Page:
11. O’Shaughnessy J, Blum J: A retrospective evaluation of the impact of dose reduction in patients treated with Xeloda (capecitabine) (abstract 400). Proc Am Soc Clin Oncol 2000.

12. Slamon D, Leyland-Jones B, Shak S: Use of chemotherapy plus a monoclonal antibody against HER2 for metastatic breast cancer that overexpresses HER2. N Engl J Med 344:783-792, 2001.

13. O’Shaughnessy J, Miles D, Vukelja S, et al: Superior survival with capecitabine plus docetaxel combination therapy in anthracycline-pretreated patients with advanced breast cancer: Phase III trial results. J Clin Oncol 20:2812-2823, 2002.

14. Heidemann E, Stoeger H, Souchon R, et al: Balance of time to progression, quality of life, and overall survival: more gain from treatment with mitoxantrone (N) than with the combination of fluorouracil, epirubicin, cyclophosphamide (FEC). Results of a multicenter randomized trial (abstract 284). Proc Am Soc Clin Oncol 19: 2000.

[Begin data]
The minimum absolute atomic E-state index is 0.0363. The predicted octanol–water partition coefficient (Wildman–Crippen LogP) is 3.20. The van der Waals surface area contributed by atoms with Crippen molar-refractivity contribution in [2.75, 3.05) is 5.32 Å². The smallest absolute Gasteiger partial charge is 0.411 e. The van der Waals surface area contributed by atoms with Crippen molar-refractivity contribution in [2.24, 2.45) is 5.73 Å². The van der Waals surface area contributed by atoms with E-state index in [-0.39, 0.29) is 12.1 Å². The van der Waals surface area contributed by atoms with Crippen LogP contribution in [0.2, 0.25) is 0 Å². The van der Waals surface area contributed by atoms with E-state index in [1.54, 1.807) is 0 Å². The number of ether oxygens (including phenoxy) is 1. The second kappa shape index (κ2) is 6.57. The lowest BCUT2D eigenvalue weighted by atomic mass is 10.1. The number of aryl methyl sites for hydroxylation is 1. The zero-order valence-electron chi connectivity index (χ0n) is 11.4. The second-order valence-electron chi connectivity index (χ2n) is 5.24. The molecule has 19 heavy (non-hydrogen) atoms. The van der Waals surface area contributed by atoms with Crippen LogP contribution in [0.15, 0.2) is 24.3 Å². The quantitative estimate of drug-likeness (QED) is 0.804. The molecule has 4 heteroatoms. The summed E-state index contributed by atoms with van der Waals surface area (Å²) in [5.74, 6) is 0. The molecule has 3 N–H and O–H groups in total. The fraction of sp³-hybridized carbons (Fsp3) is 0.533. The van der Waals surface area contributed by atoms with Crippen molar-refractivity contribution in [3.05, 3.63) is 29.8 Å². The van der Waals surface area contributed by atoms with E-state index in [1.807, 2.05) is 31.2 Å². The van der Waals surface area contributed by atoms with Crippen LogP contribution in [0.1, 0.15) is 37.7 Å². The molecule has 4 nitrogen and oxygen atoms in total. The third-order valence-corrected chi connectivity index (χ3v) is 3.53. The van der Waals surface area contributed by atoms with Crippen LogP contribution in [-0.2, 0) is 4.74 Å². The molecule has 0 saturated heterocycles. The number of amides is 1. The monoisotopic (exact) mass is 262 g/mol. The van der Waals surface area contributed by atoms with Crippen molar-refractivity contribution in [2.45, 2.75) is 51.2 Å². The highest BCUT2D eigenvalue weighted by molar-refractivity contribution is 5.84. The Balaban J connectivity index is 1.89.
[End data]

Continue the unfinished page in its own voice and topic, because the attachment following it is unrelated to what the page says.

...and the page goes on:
15. Joensuu H, Holli K, Heikkinen M, et al: Combination chemotherapy versus single-agent therapy as first- and second-line treatment in metastatic breast cancer: a prospective randomized trial. J Clin Oncol 16:3720-3730, 1998.

16. Sledge G, Neuberg D, Ingle J, et al: Phase III trial of doxorubicin vs paclitaxel vs doxorubicin + paclitaxel as first-line therapy for metastatic breast cancer: an intergroup trial. Proc Am Soc Clin Oncol 16:1a, 1997.